Homegoing by Yaa Gyasi

This epic tale begins with the birth of Effia, born during a fire that devastated her father’s crops, a harbinger of the impact that fire would have on generations to come. And as we learn about the generations that follow, we also learn about the history of the warring tribes that inhabit the Gold Coast of Africa as well as the movement of enslaved Black men and women to America and their experience through generations there.

This is another work of genius by Gyasi. Through many endearing characters and colorful and impassioned scenes, we learn about the history of the peoples of current day Ghana as well as how so many came to be enslaved in America. We learn, too, about their experience of continued oppression beyond the years of slavery in the US as well. The stories are so tactile and sharply painted, the reader cannot help but feel a connection to the many characters, as if we are traveling along the family’s lineage ourselves, through each generation.

And Gyasi omits nothing. She includes the dark reality for those who migrated north seeking relief from enslavement only to find continued prejudice and rejection in different forms. She includes the ugly truth about our history of replacing slavery with mass incarceration. She writes about our American reality now and how, in spite of some change and advancement, divides persist.

It’s a beautifully rendered portrait of the not-so-beautiful history of Ghana and the history of our country. Yes, another MUST-READ.

 

Transcendent Kingdom by Yaa Gyasi

Transcendent Kingdom by Yaa Gyasi: 9781984899767 | PenguinRandomHouse.com:  Books

Gifty is striving to complete her final doctoral thesis in neuroscience on addictive behaviors. She knows she’s obsessing over her data, and that she needs to move on to the writing of the final paper, but her past has come back to haunt her and she is stuck.  It may be that the visit from her mother, drowning in her own pain, will nudge her forward.  Or will it be her sifting through her old journals from her youth?  Somehow, Gifty works through a resolution and confronts the deeply painful religious, emotional and philosophical issues that are holding her back.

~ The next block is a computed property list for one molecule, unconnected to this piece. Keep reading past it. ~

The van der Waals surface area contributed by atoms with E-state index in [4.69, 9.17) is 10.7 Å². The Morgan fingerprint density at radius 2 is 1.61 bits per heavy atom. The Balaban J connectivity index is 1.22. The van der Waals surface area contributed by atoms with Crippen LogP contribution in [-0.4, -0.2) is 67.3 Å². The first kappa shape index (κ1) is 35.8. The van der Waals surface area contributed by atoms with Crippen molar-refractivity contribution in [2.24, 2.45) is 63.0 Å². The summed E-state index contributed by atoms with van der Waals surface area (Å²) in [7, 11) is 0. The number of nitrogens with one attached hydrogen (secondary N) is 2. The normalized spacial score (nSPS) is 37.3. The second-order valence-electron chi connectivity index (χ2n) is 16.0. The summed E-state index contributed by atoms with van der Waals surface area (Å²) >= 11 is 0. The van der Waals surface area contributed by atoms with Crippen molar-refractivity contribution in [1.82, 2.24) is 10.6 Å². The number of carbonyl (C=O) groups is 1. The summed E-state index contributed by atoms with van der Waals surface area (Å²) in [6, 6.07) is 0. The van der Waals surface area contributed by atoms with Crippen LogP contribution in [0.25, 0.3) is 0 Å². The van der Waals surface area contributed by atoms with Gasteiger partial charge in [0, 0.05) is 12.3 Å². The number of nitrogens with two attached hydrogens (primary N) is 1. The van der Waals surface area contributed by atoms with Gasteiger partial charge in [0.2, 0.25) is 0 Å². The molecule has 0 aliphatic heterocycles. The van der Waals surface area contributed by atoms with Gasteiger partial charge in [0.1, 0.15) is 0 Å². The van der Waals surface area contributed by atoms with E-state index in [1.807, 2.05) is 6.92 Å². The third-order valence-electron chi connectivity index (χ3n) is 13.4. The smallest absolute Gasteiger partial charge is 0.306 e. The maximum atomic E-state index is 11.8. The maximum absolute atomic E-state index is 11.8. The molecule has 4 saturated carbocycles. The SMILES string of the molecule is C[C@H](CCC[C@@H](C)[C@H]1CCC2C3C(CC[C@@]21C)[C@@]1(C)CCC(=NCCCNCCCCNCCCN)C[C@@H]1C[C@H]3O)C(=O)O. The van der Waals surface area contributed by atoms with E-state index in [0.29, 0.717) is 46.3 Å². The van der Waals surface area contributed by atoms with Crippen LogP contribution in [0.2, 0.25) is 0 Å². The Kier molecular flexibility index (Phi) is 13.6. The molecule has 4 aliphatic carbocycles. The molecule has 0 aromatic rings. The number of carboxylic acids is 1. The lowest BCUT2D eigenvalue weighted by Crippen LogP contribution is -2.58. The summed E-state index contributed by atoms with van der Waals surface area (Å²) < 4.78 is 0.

This memoir is a recounting of a second generation immigrant from Ghana who suffers multiple layers of trauma during her childhood,  while seeking and finding little community support in her small town, Southern evangelical church.  Needless to say, her struggle is complicated.

One recurrent theme is the conflict she feels between religion and science.  Having memorized large swaths of scripture for her mother’s approval and having limited experience outside her small, Bible belt town in Alabama until college, she has a deeply ingrained emotional connection to her religion and to a traditional belief in God.  On the other hand, her more cerebral side has rejected much of the dogma the church espouses; whether the narrow views on sexuality, the scorning of evolutionary theory, or the criticism of science in general.  So when a fellow student criticizes those who are religious, she is not quite sure what to feel, but she is simultaneously insulted and embarrassed.  She identifies with those being criticized but also sees why they are being so.   

The other inescapable message here is the devastation that occurs when a family member has an addiction. Not only does the addict suffer, but everyone around him suffers as well.  When Nana, Gifty’s brother disappears, she and her mother spend hours searching for him to try to bring him home to safety.  When he is not functioning, the whole family is not able to function.  And the cycling and unpredictability has devastating effects on everyone for years to come. 

This very real story hits hard and is a hard read.  We are very fortunate that the author has chosen to share her experience with us.